Of the five churches we located during the survey, we have mapped only the main contours of three churches (Churches I, II, V). For mapping, we utilized two Leica GNSS (Global Navigation Satellite System) units, one serving as the base station placed on the summit of the island, the other acting as the rover, operated in Real Time Kinematic mode to measure the terrestrial coordinates of the points marked on the sketch-plans, which we prepared during the first few weeks of the campaign. Total Station was used only sparingly because the vegetation cover severely impeded the visibility between the station and the reflector placed over the points to be measured. Instead, the rover unit, which does not require a visual connection with the base station, was the quicker, and therefore the preferred mapping method.

Finally, we carried out an aerial photographic (but not photogrammetric) documentation of the island to guide the mapping of the architectural remains in the upcoming seasons and also to give us an idea about the architectural remains in areas that we were unable to reach. We used a helium-inflated blimp carrying a remote controlled DSLR camera. The blimp was navigated by means of ropes, which were controlled by two team members, one walking on the island, the other stationed on the boat around the island.

Although our main focus was the discovery and mapping of architectural remains, we also sampled surface finds in select parts of the island. Following the stipulations of the research permit, we collected very small quantities of diagnostic sherds and glass, metal (mainly nails), and unique pieces of architectural revetment which we deposited to the storage of the Silifke Museum for preservation and analysis by specialists. Among these, four bronze coins were later studied by Prof. Oğuz Tekin from Istanbul University, who dated one coin to the fourth and the others to the seventh century CE. 

Preliminary Conclusions

The first campaign of the Boǧsak Archaeological Survey revealed that the settlement on the island was much more extensive than earlier scholars had noted. In fact, almost the entire surface was built up with structures constructed with mortared masonry of local limestone. Only the northern and western coastlines, where we identified maritime installations and stairs, served as the main points of access. The densest part of the settlement seems to be located on the northeastern slope, currently under heavy vegetation cover, where we found structures (probably houses) built on terraces. Their rectangular and arched windows overlooked Liman Kalesi and the harbor at Holmoi to the north (fig. 2). These one- or two-story buildings were covered with tiled pitched roofs. Their basements were equipped with deep vaulted cisterns. Similar remains on the eastern slope could be observed from a distance and on aerial photographs, but could not be accessed.  Encircling the summit on the north and south are cemeteries consisting mainly of graves carved into the bedrock. Finally, among the five churches found on the island, four were three-aisled basilicas with column capitals datable to the last quarter of the fifth century. Church V (fig. 3), a small square building with a centralized cross-shaped interior surmounted by a masonry dome, has previously been called a “martyrion” by Prof. Ayşe Aydın, based on its formal characteristics. This structure also stands out with its opus sectile pavement made of several types of imported marble that looters recently dug out and damaged.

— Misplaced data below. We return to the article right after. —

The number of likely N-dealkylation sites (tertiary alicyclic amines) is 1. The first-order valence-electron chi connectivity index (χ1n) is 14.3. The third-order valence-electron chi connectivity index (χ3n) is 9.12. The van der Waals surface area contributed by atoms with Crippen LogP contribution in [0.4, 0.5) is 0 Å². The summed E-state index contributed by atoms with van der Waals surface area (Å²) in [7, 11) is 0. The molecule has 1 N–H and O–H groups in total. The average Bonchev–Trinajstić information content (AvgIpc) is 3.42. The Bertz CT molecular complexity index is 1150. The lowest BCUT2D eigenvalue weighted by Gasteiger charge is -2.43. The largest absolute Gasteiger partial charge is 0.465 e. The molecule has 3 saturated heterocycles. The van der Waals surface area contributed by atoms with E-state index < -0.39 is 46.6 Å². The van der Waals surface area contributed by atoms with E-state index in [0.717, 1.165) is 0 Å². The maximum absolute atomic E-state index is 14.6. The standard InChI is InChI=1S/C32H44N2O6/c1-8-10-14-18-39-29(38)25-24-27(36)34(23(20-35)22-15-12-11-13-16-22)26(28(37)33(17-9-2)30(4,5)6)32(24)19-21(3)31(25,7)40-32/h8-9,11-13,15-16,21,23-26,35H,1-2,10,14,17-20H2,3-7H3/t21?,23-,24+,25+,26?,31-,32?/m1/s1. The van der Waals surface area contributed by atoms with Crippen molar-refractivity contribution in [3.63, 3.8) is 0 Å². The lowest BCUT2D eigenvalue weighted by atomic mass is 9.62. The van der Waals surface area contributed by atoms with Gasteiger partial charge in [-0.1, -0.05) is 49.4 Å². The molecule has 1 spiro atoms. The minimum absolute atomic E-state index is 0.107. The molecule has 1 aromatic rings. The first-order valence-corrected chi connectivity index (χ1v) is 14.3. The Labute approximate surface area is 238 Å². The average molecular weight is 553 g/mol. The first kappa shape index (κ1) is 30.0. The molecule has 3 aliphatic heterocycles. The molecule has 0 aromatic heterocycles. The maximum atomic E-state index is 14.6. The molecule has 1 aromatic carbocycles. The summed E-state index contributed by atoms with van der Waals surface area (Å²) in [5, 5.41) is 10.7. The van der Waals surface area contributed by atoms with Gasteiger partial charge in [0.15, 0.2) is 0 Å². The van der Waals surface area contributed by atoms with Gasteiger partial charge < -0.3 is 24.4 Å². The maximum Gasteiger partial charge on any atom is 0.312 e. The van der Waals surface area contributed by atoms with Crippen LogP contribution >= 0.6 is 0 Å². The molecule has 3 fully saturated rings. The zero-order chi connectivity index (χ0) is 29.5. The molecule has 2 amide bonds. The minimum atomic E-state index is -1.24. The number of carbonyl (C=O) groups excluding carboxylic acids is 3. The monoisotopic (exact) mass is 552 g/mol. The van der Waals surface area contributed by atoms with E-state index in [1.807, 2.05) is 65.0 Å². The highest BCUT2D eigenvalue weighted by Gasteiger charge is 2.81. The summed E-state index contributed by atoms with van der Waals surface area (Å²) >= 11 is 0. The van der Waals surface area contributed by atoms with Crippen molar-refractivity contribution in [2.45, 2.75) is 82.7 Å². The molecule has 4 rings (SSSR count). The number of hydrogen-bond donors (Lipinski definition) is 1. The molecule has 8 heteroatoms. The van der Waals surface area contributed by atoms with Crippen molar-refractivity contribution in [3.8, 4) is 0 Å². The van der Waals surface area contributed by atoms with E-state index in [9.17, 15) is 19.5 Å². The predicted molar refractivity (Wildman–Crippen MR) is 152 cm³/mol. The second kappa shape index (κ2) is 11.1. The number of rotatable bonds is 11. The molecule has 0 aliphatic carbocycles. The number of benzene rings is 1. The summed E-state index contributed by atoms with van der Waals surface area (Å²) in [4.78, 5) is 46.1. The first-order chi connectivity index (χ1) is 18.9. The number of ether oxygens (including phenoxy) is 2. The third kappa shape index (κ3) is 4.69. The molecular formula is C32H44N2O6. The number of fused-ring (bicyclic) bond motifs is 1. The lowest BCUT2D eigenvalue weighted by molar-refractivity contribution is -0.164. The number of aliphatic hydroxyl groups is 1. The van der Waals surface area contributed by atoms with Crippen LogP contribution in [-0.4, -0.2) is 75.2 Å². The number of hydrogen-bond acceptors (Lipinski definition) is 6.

The 2010 campaign of the Boǧsak Archaeological Survey served as an introduction to a settlement that was previously very little known in the scholarship. The exploitation of the semiarid countryside in late antiquity is well studied in the Eastern Mediterranean, but islands have rarely become research subjects. The coastal settlements in the region have already been severely damaged or entirely destroyed since the 1970s, while surviving remains are under imminent threat by the tourism industry and modern development, which pays little attention to the preservation of the architectural heritage, let alone the less conspicuous and unattractive small finds without touristic value. The first campaign of the Boğsak Archaeological Survey has alerted local officials and the Department of Antiquities and Museums to the need to protect this unstudied and neglected island. Future campaigns will continue to document the exceptionally rich architectural and archaeological remains on Boğsak Island and its environs.


We would like to thank the archaeologists at the Silifke Museum who have greatly facilitated our survey: İlhame Öztürk (director), Özgür Topbaş (our representative), and Ulaş Demir. The first campaign of the project was made possible with the generous support of Dumbarton Oaks, Suna-İnan Kıraç Research Institute on Mediterranean Civilizations, and DÖSİMM of the Ministry of Culture and Tourism in Turkey.